In the first days at home I wasn’t sure I had covid-19. Then I damaged my hands with bleach. It had no smell, I assumed it was old and inactive—but it was just I could not smell the chlorine. The heaviness and malaise became worse, I had a tightness in the chest, and realised it could be nothing else. I was mortified that I might have infected the staff I had worked with for over 20 years. I imagined their vulnerable relatives dying and never forgiving myself. My mind was a mess. My condition deteriorated. One afternoon I suddenly developed a tachycardia, tightness in the chest, and felt so unwell I thought I was dying. My mind became foggy. I tried to google fulminating myocarditis, but couldn’t navigate the screen properly. There was nothing to do. I thought, if this is it so be it.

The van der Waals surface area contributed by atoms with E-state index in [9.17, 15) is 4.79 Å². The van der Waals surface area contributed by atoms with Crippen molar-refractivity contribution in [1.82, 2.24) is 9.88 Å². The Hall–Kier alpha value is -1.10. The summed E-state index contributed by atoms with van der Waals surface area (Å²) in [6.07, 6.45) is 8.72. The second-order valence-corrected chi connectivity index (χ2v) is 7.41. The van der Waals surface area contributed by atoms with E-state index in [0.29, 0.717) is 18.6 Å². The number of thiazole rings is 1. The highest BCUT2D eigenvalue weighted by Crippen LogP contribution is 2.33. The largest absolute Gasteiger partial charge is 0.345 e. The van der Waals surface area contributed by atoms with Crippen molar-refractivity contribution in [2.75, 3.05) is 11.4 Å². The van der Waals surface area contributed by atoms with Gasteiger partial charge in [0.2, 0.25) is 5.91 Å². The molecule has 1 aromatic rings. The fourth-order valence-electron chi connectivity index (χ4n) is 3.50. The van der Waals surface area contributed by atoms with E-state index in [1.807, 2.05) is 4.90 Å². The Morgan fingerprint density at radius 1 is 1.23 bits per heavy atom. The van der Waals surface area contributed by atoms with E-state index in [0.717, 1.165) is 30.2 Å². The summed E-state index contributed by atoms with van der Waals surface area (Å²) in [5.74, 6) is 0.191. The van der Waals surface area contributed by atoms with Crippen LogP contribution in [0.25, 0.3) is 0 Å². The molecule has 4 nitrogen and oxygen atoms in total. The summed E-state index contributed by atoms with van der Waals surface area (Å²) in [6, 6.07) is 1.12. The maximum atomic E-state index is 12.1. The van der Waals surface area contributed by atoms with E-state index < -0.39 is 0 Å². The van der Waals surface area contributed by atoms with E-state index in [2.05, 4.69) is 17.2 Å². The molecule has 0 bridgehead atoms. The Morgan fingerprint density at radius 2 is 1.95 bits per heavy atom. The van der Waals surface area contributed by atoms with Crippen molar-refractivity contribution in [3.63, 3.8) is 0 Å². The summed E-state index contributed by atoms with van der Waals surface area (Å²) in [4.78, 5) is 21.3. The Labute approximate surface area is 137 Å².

A few hours later I woke up, alive, and the tightness replaced by extreme fatigue. Every day, day after day. Sometimes I felt better and became optimistic; after all, the paralytic state had not recurred; but then the next day I felt as though someone had hit me around the head with a cricket bat. Staff at work criticised me for not being clear “make up your mind! Are you getting better or not?” I guess they were frightened too, but I really could not understand what was happening.
The illness went on and on. The symptoms changed, it was like an advent calendar, every day there was a surprise, something new. A muggy head; acutely painful calf; upset stomach; tinnitus; pins and needles; aching all over; breathlessness; dizziness; arthritis in my hands; weird sensation in the skin with synthetic materials. Gentle exercise or walking made me worse—I would feel absolutely dreadful the next day. I started talking to others. I found a marathon runner who had tried 8 km in her second week, which caused her to collapse with rigors and sleep for 24 hours. I spoke to others experiencing weird symptoms, which were often discounted by those around them as anxiety, making them doubt themselves.